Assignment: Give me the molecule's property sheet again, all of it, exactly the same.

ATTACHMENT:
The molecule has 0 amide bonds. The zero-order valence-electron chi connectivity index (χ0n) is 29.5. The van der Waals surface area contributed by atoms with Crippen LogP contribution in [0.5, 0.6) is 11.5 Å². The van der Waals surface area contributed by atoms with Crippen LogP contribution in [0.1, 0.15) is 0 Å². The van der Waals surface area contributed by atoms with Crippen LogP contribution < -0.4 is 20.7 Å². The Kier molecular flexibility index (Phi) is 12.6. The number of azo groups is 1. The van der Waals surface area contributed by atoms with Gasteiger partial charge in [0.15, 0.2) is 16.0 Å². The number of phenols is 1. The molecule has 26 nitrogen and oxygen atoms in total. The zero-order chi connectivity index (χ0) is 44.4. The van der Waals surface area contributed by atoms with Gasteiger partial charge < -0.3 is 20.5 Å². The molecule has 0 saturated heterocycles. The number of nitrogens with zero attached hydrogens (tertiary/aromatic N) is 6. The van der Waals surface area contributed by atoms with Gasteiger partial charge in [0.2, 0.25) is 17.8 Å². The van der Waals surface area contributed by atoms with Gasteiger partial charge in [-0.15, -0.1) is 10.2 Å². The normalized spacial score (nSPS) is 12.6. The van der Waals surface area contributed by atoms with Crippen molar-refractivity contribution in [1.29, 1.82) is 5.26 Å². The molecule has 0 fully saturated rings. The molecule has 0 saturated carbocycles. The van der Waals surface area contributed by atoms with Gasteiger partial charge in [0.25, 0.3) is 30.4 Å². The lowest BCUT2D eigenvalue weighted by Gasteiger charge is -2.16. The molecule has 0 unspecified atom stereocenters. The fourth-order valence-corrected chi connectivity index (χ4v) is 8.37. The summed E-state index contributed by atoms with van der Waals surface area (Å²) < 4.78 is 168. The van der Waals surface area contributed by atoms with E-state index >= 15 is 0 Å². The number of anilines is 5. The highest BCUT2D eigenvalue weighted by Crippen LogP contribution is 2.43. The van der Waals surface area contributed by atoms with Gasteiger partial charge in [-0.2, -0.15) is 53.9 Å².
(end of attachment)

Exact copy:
The molecule has 0 amide bonds. The zero-order valence-electron chi connectivity index (χ0n) is 29.5. The van der Waals surface area contributed by atoms with Crippen LogP contribution in [0.5, 0.6) is 11.5 Å². The van der Waals surface area contributed by atoms with Crippen LogP contribution in [0.1, 0.15) is 0 Å². The van der Waals surface area contributed by atoms with Crippen LogP contribution < -0.4 is 20.7 Å². The Kier molecular flexibility index (Phi) is 12.6. The number of azo groups is 1. The van der Waals surface area contributed by atoms with Gasteiger partial charge in [0.15, 0.2) is 16.0 Å². The number of phenols is 1. The molecule has 26 nitrogen and oxygen atoms in total. The zero-order chi connectivity index (χ0) is 44.4. The van der Waals surface area contributed by atoms with Gasteiger partial charge < -0.3 is 20.5 Å². The molecule has 0 saturated heterocycles. The number of nitrogens with zero attached hydrogens (tertiary/aromatic N) is 6. The van der Waals surface area contributed by atoms with Gasteiger partial charge in [0.2, 0.25) is 17.8 Å². The van der Waals surface area contributed by atoms with Gasteiger partial charge in [-0.15, -0.1) is 10.2 Å². The normalized spacial score (nSPS) is 12.6. The van der Waals surface area contributed by atoms with Crippen molar-refractivity contribution in [1.29, 1.82) is 5.26 Å². The molecule has 0 fully saturated rings. The molecule has 0 saturated carbocycles. The van der Waals surface area contributed by atoms with Gasteiger partial charge in [0.25, 0.3) is 30.4 Å². The lowest BCUT2D eigenvalue weighted by Gasteiger charge is -2.16. The molecule has 0 unspecified atom stereocenters. The fourth-order valence-corrected chi connectivity index (χ4v) is 8.37. The summed E-state index contributed by atoms with van der Waals surface area (Å²) < 4.78 is 168. The van der Waals surface area contributed by atoms with E-state index >= 15 is 0 Å². The number of anilines is 5. The highest BCUT2D eigenvalue weighted by Crippen LogP contribution is 2.43. The van der Waals surface area contributed by atoms with Gasteiger partial charge in [-0.2, -0.15) is 53.9 Å².